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Sermon highlights from Relationship Reset Week 2. Sermon by Pastor Mike Standish; notes compiled by Dan O’Toole.

Big Idea:

  • In Contrast to the World’s Empty Promises of Happiness and Wholeness, Jesus Alone Provides True Fulfillment.

Week 2 Main Scripture:

  • Colossians 2:9-15

The Performance Trap

When the desire for approval drives us, it leads us to think that if we just know more about God or do more things to please him, then he will accept us. But this kind of striving for God’s approval through our own performance is like running on a treadmill – monotonous repetition without forward motion.

There’s nothing we can do for God to make him accept us any more than he already does. He accepts us because of who we are in Jesus.

Hypostatic Union

“For in Christ all the fullness of the Deity lives in bodily form,” – Colossians 2:9

In the person of Jesus, there are two complete natures: Divine and Human. The two natures are joined together in a way that doesn’t alter or blend them. Jesus is not 50% God and 50% human. Jesus is 100% God and 100% human.

Jesus’ divine attributes of omniscience and omnipotence are combined with his human experiences of suffering, emotion, and temptation – all without sinning – making him the unique and only person able to bridge the infinite gap between a holy God and sinful Humanity.

Jesus isn’t just a good man or an “add-on” to your life. Jesus is God.

“Other Options” in Seeking Fulfillment

The people in Colossae sought fulfillment in various ways, such as Jewish legalism, Greek philosophy, and angel worship. In the present day, we find ourselves inundated with options promising fullness and wholeness that ultimately just leave us empty and unfulfilled.

Secularism – the idea of a public sphere free from the influence of religion

  • When Jesus is pushed out of the public sphere, it also pushes out the peace, love, and hope he brings.

Individualism – the idea that an individual’s rights and freedoms supersede the collective needs of the community

  • We miss out on the wisdom of the collective whole when we rely on our own wisdom and experience.
  • Individualism fails to live out the sacrificial nature of Jesus.

Religious Pluralism – the idea that people have the freedom to worship whatever and however they want

  • When all religions are considered the exact same and have the same message, it dilutes all of the belief systems down to a central message that conveniently fits what culture wants it to say.

How Jesus Makes Us Whole

1. Jesus Makes Us Whole by Removing Our Brokenness.

Jesus alone brings our salvation by his death, burial, and resurrection. It’s not Jesus plus anything else. In Colossians 2:11, Paul mentions a kind of “spiritual circumcision” we experience through Jesus Christ, which Moses spoke about in Deuteronomy 30:6 – the circumcision of our hearts.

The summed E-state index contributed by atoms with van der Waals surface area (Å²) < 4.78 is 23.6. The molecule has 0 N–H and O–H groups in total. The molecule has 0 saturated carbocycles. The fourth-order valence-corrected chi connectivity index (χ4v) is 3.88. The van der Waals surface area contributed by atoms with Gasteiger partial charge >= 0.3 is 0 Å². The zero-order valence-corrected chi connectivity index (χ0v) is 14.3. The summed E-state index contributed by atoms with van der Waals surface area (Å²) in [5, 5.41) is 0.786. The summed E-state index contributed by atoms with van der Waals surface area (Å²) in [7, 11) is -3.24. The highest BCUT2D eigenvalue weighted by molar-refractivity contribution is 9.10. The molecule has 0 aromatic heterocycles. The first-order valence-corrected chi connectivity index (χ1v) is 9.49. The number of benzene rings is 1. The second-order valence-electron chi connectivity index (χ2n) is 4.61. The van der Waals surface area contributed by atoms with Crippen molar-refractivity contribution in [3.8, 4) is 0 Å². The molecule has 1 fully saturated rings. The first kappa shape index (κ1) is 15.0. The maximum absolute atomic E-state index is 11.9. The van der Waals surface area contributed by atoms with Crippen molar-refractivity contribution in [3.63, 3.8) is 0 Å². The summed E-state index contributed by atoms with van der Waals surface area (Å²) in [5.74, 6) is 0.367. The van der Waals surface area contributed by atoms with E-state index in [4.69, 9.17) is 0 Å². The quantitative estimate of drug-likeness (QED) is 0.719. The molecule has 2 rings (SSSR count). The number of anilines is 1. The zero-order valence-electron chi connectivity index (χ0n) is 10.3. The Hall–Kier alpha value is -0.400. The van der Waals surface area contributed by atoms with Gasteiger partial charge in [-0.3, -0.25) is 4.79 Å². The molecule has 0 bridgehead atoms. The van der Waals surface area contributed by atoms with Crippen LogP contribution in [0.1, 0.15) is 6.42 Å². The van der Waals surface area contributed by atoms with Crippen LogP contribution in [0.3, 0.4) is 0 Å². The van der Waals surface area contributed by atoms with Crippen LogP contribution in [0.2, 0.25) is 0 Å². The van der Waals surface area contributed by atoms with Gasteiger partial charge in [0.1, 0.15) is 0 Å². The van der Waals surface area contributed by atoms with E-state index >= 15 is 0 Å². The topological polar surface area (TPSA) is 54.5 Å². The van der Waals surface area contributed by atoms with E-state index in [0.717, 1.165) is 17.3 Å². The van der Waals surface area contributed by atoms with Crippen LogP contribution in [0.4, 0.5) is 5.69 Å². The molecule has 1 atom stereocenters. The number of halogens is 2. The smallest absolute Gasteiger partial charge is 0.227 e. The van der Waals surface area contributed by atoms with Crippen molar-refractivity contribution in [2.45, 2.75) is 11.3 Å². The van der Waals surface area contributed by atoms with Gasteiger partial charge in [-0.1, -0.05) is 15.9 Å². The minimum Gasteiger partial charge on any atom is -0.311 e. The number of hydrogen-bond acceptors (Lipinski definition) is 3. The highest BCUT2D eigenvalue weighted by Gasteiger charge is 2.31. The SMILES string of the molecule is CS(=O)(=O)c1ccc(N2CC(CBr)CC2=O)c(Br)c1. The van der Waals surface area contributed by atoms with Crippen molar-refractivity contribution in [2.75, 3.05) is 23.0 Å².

In the deep renovation of our hearts, like in home renovations, God sometimes must dismantle everything before building you back to better. It goes deeper than surface change. The sin and fleshly desires that hold us back from Christ are stripped away so he can give you a new and fresh heart.

2. Jesus Makes Us Whole by Giving Us a Fresh Start.

Colossians 2:12-13 reminds us that we were dead in our sins, yet God made us alive in Christ. Our fresh start is the new life we live in Christ.

But, how many of us live like the walking dead? We’ve been made alive, but nothing in our life shows that because failure, defeat, and discouragement seem to define every part of who we are.

Paul’s message to the church is, “You’re alive in Christ. So, live like it.”

3. Jesus Makes Us Whole by Forgiving Our Failures.

Failure has a way of making us feel less than whole.

In Colossians 2:13-14, Paul uses a courtroom analogy to give us a picture of God’s forgiveness.

Our sin is like legal indebtedness, and the verdict of guilt – which we’re all charged with – carries a punishment with it.

When God cancels the debt of our sin, he doesn’t just throw it under the rug. God doesn’t leave the wrong unpunished. Instead, God nailed our sins and indebtedness to the cross and paid it for us. Jesus took on the punishment for every sin we’ve ever done so we could be forgiven.

Jesus turns our courtroom guilt into a cross of grace.

4. Jesus Makes Us Whole by Securing Our Success.

Colossians 2:15 shows us how Jesus made a spectacle of the dark powers and authorities.

Everything that we experience – the hurt, the disappointment, and the injustice we are fighting against – God has already won. He is victorious.

How Can We Find Wholeness?

  • Pursue Spiritual Health
  • Pursue Relational Health
  • Pursue Emotional Health
  • Pursue Physical Health

Use discovergrace.com/summer to pursue spiritual, relational, and emotional health this summer.

Catch up or rewatch the full messages from our Relationship Reset series here.

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